ORAL HEALTH EVIDENCE-BASED PRACTICE PROGRAM
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Title Flipped Classroom Methods Are Not Associated With Better Academic Performance
Clinical Question Among graduate students, do positive perceptions of a flipped classroom strategy produce stronger academic performance?
Clinical Bottom Line For graduate students, favorable perceptions of flipped classroom methods were not associated with enhanced academic performance in a course, but flipped classroom methods may stimulate higher student satisfaction due to active learning and perceptions of higher quality education.
Best Evidence (you may view more info by clicking on the PubMed ID link)
PubMed ID Author / Year Patient Group Study type
(level of evidence)
#1) 25884508Moraros/201567 Masters-level graduate student in an introductory epidemiology classProspective Cohort Study
Key resultsThe investigators analyzed four sets of data: student socio-demographic characteristics, students’ final grades, students’ overall course satisfaction, and effectiveness ratings of the Flipped Classroom at three points during the course. Out of the 67 Master’s level graduate students, 80% thought the flipped method was somewhat effective or very effective (M=4.1/5.0). As compared to the North American students, significantly more international students (100% vs. 67%) thought that the flipped method was significantly more effective than traditional lecture (X2=11.35, p>0.05). Students' perceptions of the effectiveness of the Flipped Classroom were not significantly associated with their academic performance in the course as measured by their final grades. Students’ ratings of the course using the Student Evaluation of Educational Quality (SEEQ) were significantly higher than the ratings for students in previous years of the course prior to the implementation of the Flipped Classroom (p = 0.003). Students who preferred the Flipped Classroom technique also rated the overall course higher than students who did not prefer Flipped Classroom methods.
Evidence Search ("Educational Measurement"[Mesh] AND "Education, Graduate"[Mesh]) AND "Epidemiology"[Mesh]
Comments on
The Evidence
Validity: Sixty-seven of the 76 students in the course participated in this study, which suggests that the results are likely to be reflective of the entire class. Half of the students were 25 years old or younger, the rest were 26 years old or older, so they were generally representative of graduate school classes in age, and both age groups felt very comfortable with computers. The instructor took 10 bi-monthly consultation sessions to familiarize himself with the relevant literature, which suggests that he had comprehension of the flipped classroom technique. The class schedule was 13 weeks long and met once a week for 3 hours, indicating that students had sufficient exposure to the Flipped Classroom to appraise its merits. The flipped method included both pre-class and in-class activities like online videos/textbook readings, quizzes, student presentations, and practice problem sets. There was one video for every in-class session that lasted about 60 minutes and an assigned textbook reading to go along with it. The instructors presented a 20-30 min lecture to provide clear understanding of the subjects and assigned the groups to perform presentations or problem sets. In the end there were also peer evaluations taken for the presentations. Students’ perceptions were collected with a standardized instrument, the SEEQ, which often has been used in other studies of teaching / learning methods, thus allowing comparisons between studies. Overall, whether or not students’ perceptions of a teaching / learning method influence their actual course performance is a relevant question of interest. Perspective: This study was limited, and the results may be difficult to generalize. There was no control group to allow direct comparisons between the flipped method and a different teaching/learning method. The course data for the effectiveness rating was collected via SEEQ evaluations for pre- and post-flipped classroom implementation. The teaching methods/materials used for this study was specifically made for the students that were willing to participate within the course.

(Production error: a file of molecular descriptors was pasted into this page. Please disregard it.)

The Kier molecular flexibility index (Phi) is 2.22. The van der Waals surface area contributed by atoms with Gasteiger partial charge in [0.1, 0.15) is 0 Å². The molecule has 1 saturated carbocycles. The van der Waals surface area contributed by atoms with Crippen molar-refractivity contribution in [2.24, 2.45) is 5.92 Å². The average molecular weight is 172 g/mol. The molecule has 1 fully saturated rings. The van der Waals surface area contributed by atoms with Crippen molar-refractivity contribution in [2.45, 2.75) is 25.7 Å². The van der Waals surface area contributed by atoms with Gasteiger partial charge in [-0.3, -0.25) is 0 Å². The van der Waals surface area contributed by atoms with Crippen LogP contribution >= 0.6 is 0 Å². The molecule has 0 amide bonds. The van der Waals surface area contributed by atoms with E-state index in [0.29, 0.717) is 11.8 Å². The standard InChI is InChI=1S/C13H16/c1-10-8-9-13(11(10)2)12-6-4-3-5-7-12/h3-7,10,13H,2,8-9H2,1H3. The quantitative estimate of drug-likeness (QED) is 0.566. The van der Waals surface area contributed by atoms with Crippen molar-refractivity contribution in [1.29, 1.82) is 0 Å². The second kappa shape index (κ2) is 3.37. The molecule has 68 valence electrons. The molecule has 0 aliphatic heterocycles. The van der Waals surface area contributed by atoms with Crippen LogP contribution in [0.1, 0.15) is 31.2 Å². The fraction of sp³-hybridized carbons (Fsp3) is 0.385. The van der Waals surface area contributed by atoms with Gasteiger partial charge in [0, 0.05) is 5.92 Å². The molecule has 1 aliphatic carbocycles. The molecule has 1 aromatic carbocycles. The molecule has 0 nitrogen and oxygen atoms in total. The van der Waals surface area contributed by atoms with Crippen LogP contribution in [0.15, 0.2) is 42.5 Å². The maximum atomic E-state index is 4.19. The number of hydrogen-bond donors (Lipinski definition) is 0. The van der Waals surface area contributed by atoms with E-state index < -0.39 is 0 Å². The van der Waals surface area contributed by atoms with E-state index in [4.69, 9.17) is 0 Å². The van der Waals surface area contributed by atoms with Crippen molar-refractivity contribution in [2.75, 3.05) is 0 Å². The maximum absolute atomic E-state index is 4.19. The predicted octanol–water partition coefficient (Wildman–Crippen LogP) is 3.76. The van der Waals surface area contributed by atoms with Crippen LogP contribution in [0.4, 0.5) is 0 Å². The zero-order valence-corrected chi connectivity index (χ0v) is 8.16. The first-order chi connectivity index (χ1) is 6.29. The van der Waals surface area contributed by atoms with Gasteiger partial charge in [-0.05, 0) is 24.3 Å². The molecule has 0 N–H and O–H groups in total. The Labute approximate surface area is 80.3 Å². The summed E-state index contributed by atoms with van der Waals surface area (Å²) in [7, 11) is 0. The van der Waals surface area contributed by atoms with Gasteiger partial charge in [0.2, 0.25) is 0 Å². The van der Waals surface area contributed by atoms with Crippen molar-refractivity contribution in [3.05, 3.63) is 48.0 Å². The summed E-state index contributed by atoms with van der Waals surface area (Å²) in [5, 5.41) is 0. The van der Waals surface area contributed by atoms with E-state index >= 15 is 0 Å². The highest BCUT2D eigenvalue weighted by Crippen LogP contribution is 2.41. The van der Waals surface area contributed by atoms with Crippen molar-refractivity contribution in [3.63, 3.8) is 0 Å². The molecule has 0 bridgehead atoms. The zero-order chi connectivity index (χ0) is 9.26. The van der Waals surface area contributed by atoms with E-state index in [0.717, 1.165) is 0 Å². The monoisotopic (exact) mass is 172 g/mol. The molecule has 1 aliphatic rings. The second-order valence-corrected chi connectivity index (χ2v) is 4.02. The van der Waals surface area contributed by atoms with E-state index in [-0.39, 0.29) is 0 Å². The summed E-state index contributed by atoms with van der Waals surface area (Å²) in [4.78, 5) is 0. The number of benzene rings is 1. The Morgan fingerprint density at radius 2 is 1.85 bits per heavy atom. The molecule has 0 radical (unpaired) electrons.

Applicability The study conducted a limited search for the applicability of a flipped method of teaching that observed the satisfaction, quality, and academic performance of the students. The findings of the study may provide encouragement to other graduate level courses that desire to promote a better student experience and desire to engage in a more active learning and hands-on setting.
Specialty/Discipline (Basic Science)
Keywords Flipped classroom, education, graduate, problem-based learning/methods, program evaluation, epidemiology/education, computer-assisted instruction.
ID# 3060
Date of submission: 04/28/2016spacer
E-mail Pardod@livemail.uthscsa.edu
Author David Pardo
Co-author(s)
Co-author(s) e-mail
Faculty mentor/Co-author William Hendricson
Faculty mentor/Co-author e-mail Hendricson@uthscsa.edu
Basic Science Rationale
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